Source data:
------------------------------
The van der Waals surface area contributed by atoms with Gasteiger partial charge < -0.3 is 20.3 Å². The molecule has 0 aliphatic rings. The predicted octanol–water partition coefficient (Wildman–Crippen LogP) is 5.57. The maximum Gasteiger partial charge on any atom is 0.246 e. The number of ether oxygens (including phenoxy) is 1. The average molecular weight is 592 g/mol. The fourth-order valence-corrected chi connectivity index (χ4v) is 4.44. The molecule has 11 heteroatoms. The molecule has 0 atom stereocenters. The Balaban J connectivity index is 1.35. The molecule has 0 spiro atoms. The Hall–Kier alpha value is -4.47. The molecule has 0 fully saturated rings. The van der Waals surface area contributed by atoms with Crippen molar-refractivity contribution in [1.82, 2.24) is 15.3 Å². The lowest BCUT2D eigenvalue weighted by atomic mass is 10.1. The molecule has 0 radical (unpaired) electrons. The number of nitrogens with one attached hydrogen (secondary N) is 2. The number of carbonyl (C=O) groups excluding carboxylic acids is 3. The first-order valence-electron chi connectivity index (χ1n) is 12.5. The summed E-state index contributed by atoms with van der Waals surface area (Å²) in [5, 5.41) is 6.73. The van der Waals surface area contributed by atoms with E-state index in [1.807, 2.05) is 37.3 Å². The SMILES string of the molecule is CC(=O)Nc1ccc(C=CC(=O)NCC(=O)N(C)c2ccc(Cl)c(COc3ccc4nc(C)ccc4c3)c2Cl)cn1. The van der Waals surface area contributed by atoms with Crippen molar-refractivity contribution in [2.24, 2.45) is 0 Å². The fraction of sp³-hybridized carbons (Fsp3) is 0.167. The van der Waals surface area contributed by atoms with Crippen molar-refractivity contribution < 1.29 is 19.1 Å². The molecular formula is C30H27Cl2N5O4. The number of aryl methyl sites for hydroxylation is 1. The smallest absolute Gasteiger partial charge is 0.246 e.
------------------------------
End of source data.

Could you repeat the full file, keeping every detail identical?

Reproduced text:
The van der Waals surface area contributed by atoms with Gasteiger partial charge < -0.3 is 20.3 Å². The molecule has 0 aliphatic rings. The predicted octanol–water partition coefficient (Wildman–Crippen LogP) is 5.57. The maximum Gasteiger partial charge on any atom is 0.246 e. The number of ether oxygens (including phenoxy) is 1. The average molecular weight is 592 g/mol. The fourth-order valence-corrected chi connectivity index (χ4v) is 4.44. The molecule has 11 heteroatoms. The molecule has 0 atom stereocenters. The Balaban J connectivity index is 1.35. The molecule has 0 spiro atoms. The Hall–Kier alpha value is -4.47. The molecule has 0 fully saturated rings. The van der Waals surface area contributed by atoms with Crippen molar-refractivity contribution in [1.82, 2.24) is 15.3 Å². The lowest BCUT2D eigenvalue weighted by atomic mass is 10.1. The molecule has 0 radical (unpaired) electrons. The number of nitrogens with one attached hydrogen (secondary N) is 2. The number of carbonyl (C=O) groups excluding carboxylic acids is 3. The first-order valence-electron chi connectivity index (χ1n) is 12.5. The summed E-state index contributed by atoms with van der Waals surface area (Å²) in [5, 5.41) is 6.73. The van der Waals surface area contributed by atoms with E-state index in [1.807, 2.05) is 37.3 Å². The SMILES string of the molecule is CC(=O)Nc1ccc(C=CC(=O)NCC(=O)N(C)c2ccc(Cl)c(COc3ccc4nc(C)ccc4c3)c2Cl)cn1. The van der Waals surface area contributed by atoms with Crippen molar-refractivity contribution in [2.24, 2.45) is 0 Å². The fraction of sp³-hybridized carbons (Fsp3) is 0.167. The van der Waals surface area contributed by atoms with Crippen molar-refractivity contribution < 1.29 is 19.1 Å². The molecular formula is C30H27Cl2N5O4. The number of aryl methyl sites for hydroxylation is 1. The smallest absolute Gasteiger partial charge is 0.246 e.